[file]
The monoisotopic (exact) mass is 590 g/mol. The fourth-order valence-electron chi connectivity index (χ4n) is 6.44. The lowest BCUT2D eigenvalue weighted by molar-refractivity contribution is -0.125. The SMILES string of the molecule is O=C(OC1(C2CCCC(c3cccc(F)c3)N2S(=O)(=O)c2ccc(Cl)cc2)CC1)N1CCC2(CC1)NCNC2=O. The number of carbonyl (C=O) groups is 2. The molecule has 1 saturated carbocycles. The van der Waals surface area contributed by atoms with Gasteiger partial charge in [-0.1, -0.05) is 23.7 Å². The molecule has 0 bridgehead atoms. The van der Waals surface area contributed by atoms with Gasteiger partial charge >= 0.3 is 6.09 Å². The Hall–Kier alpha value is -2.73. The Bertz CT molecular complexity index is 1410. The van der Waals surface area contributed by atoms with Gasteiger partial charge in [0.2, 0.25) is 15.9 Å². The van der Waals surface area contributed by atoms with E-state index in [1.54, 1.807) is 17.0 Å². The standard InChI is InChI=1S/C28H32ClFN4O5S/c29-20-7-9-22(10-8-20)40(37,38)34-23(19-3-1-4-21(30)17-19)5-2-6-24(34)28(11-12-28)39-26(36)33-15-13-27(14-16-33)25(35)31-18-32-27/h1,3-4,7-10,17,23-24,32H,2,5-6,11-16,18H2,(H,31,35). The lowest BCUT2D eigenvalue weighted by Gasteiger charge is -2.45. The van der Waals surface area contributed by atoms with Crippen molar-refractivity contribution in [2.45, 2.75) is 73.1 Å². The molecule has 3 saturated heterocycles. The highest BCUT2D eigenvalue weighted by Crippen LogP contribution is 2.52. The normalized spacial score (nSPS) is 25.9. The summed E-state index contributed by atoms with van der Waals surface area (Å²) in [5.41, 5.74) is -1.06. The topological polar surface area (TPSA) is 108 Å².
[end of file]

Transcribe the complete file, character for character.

The monoisotopic (exact) mass is 590 g/mol. The fourth-order valence-electron chi connectivity index (χ4n) is 6.44. The lowest BCUT2D eigenvalue weighted by molar-refractivity contribution is -0.125. The SMILES string of the molecule is O=C(OC1(C2CCCC(c3cccc(F)c3)N2S(=O)(=O)c2ccc(Cl)cc2)CC1)N1CCC2(CC1)NCNC2=O. The number of carbonyl (C=O) groups is 2. The molecule has 1 saturated carbocycles. The van der Waals surface area contributed by atoms with Gasteiger partial charge in [-0.1, -0.05) is 23.7 Å². The molecule has 0 bridgehead atoms. The van der Waals surface area contributed by atoms with Gasteiger partial charge >= 0.3 is 6.09 Å². The Hall–Kier alpha value is -2.73. The Bertz CT molecular complexity index is 1410. The van der Waals surface area contributed by atoms with Gasteiger partial charge in [0.2, 0.25) is 15.9 Å². The van der Waals surface area contributed by atoms with E-state index in [1.54, 1.807) is 17.0 Å². The standard InChI is InChI=1S/C28H32ClFN4O5S/c29-20-7-9-22(10-8-20)40(37,38)34-23(19-3-1-4-21(30)17-19)5-2-6-24(34)28(11-12-28)39-26(36)33-15-13-27(14-16-33)25(35)31-18-32-27/h1,3-4,7-10,17,23-24,32H,2,5-6,11-16,18H2,(H,31,35). The lowest BCUT2D eigenvalue weighted by Gasteiger charge is -2.45. The van der Waals surface area contributed by atoms with Crippen molar-refractivity contribution in [2.45, 2.75) is 73.1 Å². The molecule has 3 saturated heterocycles. The highest BCUT2D eigenvalue weighted by Crippen LogP contribution is 2.52. The normalized spacial score (nSPS) is 25.9. The summed E-state index contributed by atoms with van der Waals surface area (Å²) in [5.41, 5.74) is -1.06. The topological polar surface area (TPSA) is 108 Å².